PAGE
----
Swimming to Tokyo by Brenda St. John BrownSwimming to Tokyo by Brenda St. John Brown

Swimming to Tokyo

byBrenda St. John Brown

Paperback | December 16, 2014

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The rules for swimming are simple:

Rule #1: There is no lifeguard on duty. Since her mom died three years ago, nineteen-year-old Zosia Easton's been treading water. Living at home. Community college. Same old Saturday nights. So when her father breaks the news he's taken a job transfer-and by the way, it means renting out the house that's been her refuge-a summer in Tokyo feels like it just might be a chance to start swimming again.

Rule #2: Beware of unexpected currents. Finn O'Leary has spent God knows how many years trying to drown out his past. Juvenile detention. Bad decisions. Worse choices. He's managed to turn it around - MIT, Dean's List, a sexier-than-thou body with a smile to match - at least on the surface. When his mom asks him to spend the summer with her, Tokyo seems as good a place as any to float through the summer.

Rule #3: Swim at your own risk.

Brenda St John Brown is a displaced New Yorker living in the English countryside. She hasn't quite adapted to the idea of fireworks in November (despite now being a dual US/UK citizen), but she knows not to call trousers pants & often finds herself saying things are lovely...a word that never crossed her lips until she passed through U...
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Title:Swimming to TokyoFormat:PaperbackDimensions:315 pages, 8.04 × 5.42 × 0.59 inPublished:December 16, 2014Publisher:Spencer Hill PressLanguage:English

The following ISBNs are associated with this title:

ISBN - 10:1939392349

ISBN - 13:9781939392343

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Reviews

Rated 5 out of 5 by from One of my favourite New Adult books Swimming to Tokyo wasn’t what I was expecting. I’d heard great things about it and many of my blogger friends loved it, but for some reason I didn’t expect to love it as much as I did. I don’t think the synopsis does it justice; this book is emotional, funny, sexy, sweet, and swoony. It incorporates all the things I love best about New Adult books, and does it in a fascinating setting that’s different from the typical European or US summer vacation books. This is a story that starts out quiet and kind of sneaks up on you. It didn’t take long for me to get sucked into Zosia and Finn’s story and fall hard for them. St John Brown managed to take a trope I’m mostly tired of seeing - tortured hero who doesn’t believe he’s good enough for the heroine and doesn’t want to be with her for her own good - and turn it on its head. Finn completely stole my heart. He was serious and intense, but had all these unexpected sides to him, and so much depth. He was flawed, believable, and genuine. He was damaged and it affected his life and relationships, but Zosia had this unexpected way of getting past his defenses and making him lower his guard. I loved these two together, whether they were exploring Japan, hanging out, driving each other crazy, or having super steamy sexytimes (the way the physical relationship was handled was one of my favourite parts of the book, and was beyond sexy). I thought the progression of their relationship was believable and it was a pleasure to watch. I also really enjoyed watching Zosia grow up in a lot of ways. She’d been through a lot and was trying to cope with the heartache she’d experienced. I liked her relationship with her best friend and grandmother, and found the dynamics between Zosia and her dad interesting and believable. I loved watching her become independent, stand up for herself, and forge her own path. Swimming to Tokyo has well fleshed-out characters, an interesting setting, and manages to bring both the feels and the swoons. It has a lot more emotional depth than I expected, and I love that it had the ability to make me grin, laugh, and tear up. This is one of my new favourite NAs, and I'm eager to see what Brenda St John Brown writes next. In the acknowledgments she says she'd love to write a book set in Paris, and let me just say I am so here for that!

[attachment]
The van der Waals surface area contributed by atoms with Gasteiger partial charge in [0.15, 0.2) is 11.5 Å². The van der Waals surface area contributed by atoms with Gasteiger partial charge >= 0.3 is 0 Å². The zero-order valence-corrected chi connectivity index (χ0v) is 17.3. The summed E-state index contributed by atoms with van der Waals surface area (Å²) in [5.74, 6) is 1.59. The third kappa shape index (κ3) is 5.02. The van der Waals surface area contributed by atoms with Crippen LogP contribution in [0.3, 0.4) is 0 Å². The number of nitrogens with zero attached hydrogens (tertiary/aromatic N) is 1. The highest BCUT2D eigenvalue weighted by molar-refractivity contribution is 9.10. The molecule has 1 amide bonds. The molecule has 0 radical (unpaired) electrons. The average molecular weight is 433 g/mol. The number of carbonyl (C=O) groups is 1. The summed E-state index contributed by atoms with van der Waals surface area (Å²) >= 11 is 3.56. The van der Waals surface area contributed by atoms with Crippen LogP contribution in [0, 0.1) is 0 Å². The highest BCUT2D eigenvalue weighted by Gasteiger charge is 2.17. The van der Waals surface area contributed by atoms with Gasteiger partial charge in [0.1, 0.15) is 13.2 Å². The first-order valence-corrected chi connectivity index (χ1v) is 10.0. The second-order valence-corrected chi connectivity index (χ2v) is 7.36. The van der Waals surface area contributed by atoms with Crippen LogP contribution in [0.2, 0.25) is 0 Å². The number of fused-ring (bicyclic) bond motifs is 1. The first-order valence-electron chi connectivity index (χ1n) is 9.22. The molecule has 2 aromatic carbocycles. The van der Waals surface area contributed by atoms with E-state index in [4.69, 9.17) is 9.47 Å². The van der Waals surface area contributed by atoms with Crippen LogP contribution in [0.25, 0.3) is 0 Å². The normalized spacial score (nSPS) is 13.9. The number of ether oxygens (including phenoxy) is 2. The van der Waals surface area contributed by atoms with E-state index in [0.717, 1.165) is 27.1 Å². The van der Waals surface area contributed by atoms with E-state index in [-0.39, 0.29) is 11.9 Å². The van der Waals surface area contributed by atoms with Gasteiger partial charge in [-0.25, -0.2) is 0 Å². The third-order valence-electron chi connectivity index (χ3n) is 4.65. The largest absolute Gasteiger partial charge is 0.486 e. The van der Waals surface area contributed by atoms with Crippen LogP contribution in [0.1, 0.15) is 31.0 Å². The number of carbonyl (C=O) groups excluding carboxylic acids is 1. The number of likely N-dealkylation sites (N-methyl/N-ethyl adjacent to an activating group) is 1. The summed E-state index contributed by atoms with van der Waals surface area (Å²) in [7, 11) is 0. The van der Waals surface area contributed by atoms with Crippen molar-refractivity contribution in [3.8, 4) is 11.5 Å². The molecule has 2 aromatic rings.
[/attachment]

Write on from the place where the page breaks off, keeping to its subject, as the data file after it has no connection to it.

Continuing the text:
Date published: 2018-06-20

Editorial Reviews

"Swimming to Tokyo is a richly-drawn story about exploring the world, love and yourself. I adored Zosia and swooned hard for Finn. A sparkling debut."